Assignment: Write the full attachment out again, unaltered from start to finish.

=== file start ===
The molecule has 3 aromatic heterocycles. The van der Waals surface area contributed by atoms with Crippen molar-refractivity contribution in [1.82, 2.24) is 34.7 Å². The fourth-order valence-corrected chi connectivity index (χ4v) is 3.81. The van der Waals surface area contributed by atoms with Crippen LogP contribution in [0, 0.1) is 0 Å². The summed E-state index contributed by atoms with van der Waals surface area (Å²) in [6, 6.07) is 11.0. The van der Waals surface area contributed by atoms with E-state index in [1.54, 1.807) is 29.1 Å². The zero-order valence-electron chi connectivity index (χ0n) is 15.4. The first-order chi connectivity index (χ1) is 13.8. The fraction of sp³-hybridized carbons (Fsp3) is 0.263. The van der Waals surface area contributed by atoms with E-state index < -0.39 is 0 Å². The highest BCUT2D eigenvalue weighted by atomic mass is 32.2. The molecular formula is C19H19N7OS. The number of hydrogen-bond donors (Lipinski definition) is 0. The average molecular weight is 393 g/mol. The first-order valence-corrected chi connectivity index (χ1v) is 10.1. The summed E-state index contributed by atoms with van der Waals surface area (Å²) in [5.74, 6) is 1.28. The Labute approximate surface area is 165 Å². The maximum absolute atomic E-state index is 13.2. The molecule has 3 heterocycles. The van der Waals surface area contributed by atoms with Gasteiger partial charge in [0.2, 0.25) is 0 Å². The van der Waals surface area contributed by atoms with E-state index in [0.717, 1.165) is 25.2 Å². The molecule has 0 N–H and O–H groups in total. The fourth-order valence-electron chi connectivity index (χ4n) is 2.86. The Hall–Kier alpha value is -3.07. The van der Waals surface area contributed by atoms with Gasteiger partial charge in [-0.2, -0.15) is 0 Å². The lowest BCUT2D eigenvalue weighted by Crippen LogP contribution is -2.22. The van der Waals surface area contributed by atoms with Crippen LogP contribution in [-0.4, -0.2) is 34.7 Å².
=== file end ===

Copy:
The molecule has 3 aromatic heterocycles. The van der Waals surface area contributed by atoms with Crippen molar-refractivity contribution in [1.82, 2.24) is 34.7 Å². The fourth-order valence-corrected chi connectivity index (χ4v) is 3.81. The van der Waals surface area contributed by atoms with Crippen LogP contribution in [0, 0.1) is 0 Å². The summed E-state index contributed by atoms with van der Waals surface area (Å²) in [6, 6.07) is 11.0. The van der Waals surface area contributed by atoms with E-state index in [1.54, 1.807) is 29.1 Å². The zero-order valence-electron chi connectivity index (χ0n) is 15.4. The first-order chi connectivity index (χ1) is 13.8. The fraction of sp³-hybridized carbons (Fsp3) is 0.263. The van der Waals surface area contributed by atoms with E-state index < -0.39 is 0 Å². The highest BCUT2D eigenvalue weighted by atomic mass is 32.2. The molecular formula is C19H19N7OS. The number of hydrogen-bond donors (Lipinski definition) is 0. The average molecular weight is 393 g/mol. The first-order valence-corrected chi connectivity index (χ1v) is 10.1. The summed E-state index contributed by atoms with van der Waals surface area (Å²) in [5.74, 6) is 1.28. The Labute approximate surface area is 165 Å². The maximum absolute atomic E-state index is 13.2. The molecule has 3 heterocycles. The van der Waals surface area contributed by atoms with Gasteiger partial charge in [0.2, 0.25) is 0 Å². The van der Waals surface area contributed by atoms with E-state index in [0.717, 1.165) is 25.2 Å². The molecule has 0 N–H and O–H groups in total. The fourth-order valence-electron chi connectivity index (χ4n) is 2.86. The Hall–Kier alpha value is -3.07. The van der Waals surface area contributed by atoms with Gasteiger partial charge in [-0.2, -0.15) is 0 Å². The lowest BCUT2D eigenvalue weighted by Crippen LogP contribution is -2.22. The van der Waals surface area contributed by atoms with Crippen LogP contribution in [-0.4, -0.2) is 34.7 Å².